Session Name: Pancreas and Islet: All Topics
Session Date & Time: None. Available on demand.
*Purpose: An increase in the serum concentration of pancreatic enzymes (amylase and lipase) is commonly related to an acute inflammatory process in the pancreas graft among pancreas transplant recipients (PTRs). The association between immediate post-operative increases in pancreatic enzymes and long-term post-transplant graft and patient outcomes is unknown.
*Methods: We analyzed all PTRs transplanted at our hospital between 06/2009 and 09/2018. Due to changes in the normal laboratory values for amylase (A) and lipase (L) during the study period, enzyme levels were presented as a ratio of absolute numbers to the upper limit of normal value, with value > 1 considered as abnormal. We specifically evaluated patient and graft survival based on the amylase or lipase ratios on day 1 (A1, L1) and maximum ratios within 5 days of transplant (Amax, Lmax). We also evaluated outcomes after excluding grafts that failed within 90 days of transplant.
*Results: There were a total of 443 PTRs during the study period, 287 were simultaneous pancreas and kidney (SPK) recipients, and 156 solitary pancreas recipients (SP). There was a total of 102 pancreas graft failures,yet an early rise in enzymes was not associated with pancreas graft failure: A1 (HR: 1.02, 95% CI: 0.97-1.06, p=0.45); Amax (HR: 1.02, 95% CI: 0.97-1.06, p=0.46); L1 (HR: 1.0, 95% CI: 0.96-1.04, p=0.99); Lmax (HR: 1.01, 95% CI: 0.97-1.04,p=0.72). There were 46 deaths during the study period. High immediate post-transplant pancreatic enzyme levels were not associated with patient mortality: A1 (HR: 1.05, 95% CI: 0.99-1.10, p=0.08); Amax (HR: 1.05, 95% CI: 0.99-1.10, p=0.09); L1 (HR: 1.02, 95% CI: 0.98-1.06, p=0.24); Lmax (HR: 1.03, 95% CI: 0.99-1.06, p=0.07). Similarly, there were 117 PTRs with biopsy-proven pancreas rejection, and similarly, no association with early post-transplant enzyme increases was observed. Similar findings were seen when considering SPK only or SP only in separate analyses, or after excluding grafts that failed within 90 days of transplant thereby focusing on non-technical failures, or including outcomes only 1-year post transplant. Finally, we failed to reveal an association between immediate post-transplant enzyme increases with long-term functional graft outcomes as measured by C-peptide or HbA1c.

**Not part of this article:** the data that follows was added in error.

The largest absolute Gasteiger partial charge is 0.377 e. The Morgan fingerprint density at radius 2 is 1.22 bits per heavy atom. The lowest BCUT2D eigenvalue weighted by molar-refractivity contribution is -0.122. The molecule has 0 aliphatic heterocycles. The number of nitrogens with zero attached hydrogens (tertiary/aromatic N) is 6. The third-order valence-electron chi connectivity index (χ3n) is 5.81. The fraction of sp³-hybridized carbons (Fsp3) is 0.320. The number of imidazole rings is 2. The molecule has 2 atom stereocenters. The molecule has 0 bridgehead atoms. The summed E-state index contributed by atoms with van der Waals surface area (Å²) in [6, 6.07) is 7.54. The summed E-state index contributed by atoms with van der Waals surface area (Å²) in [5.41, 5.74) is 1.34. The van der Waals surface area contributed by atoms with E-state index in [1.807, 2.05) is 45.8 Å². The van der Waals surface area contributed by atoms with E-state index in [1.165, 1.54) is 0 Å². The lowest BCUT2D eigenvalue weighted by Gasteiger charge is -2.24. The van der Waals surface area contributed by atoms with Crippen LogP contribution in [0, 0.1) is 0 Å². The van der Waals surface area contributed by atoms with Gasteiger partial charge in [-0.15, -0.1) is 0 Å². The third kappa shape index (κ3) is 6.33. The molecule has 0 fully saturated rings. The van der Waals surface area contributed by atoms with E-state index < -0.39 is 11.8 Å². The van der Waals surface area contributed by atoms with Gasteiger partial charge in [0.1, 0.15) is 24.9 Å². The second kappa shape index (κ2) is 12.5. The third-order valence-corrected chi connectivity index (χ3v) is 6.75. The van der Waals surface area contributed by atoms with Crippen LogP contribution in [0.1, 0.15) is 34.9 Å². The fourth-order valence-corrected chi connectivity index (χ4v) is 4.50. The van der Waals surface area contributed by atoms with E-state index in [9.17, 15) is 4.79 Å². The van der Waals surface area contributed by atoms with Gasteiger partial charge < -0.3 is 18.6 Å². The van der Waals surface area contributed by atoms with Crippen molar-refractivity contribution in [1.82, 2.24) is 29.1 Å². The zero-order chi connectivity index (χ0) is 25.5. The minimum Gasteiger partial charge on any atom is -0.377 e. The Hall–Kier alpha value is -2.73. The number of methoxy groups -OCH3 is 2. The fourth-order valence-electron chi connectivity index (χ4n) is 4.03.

*Conclusions: In this large series of PTRs, immediate post-transplant increases in pancreatic enzymes, reflecting early graft pancreatitis, possibly due to ischemia reperfusion injury, was not associated with patient survival, pancreas graft survival, rejection, or long term endocrine graft function. More studies in this field are needed.
To cite this abstract in AMA style:Parajuli S, Leverson GE, Welch B, Sollinger H, Kaufman D, Mandelbrot D, Odorico J. Early Increases in Post-Transplant Pancreatic Enzymes are Not Associated with Inferior Patient or Graft Outcomes Among Pancreas Transplant Recipients [abstract]. Am J Transplant. 2021; 21 (suppl 3). https://atcmeetingabstracts.com/abstract/early-increases-in-post-transplant-pancreatic-enzymes-are-not-associated-with-inferior-patient-or-graft-outcomes-among-pancreas-transplant-recipients/. Accessed January 19, 2022.
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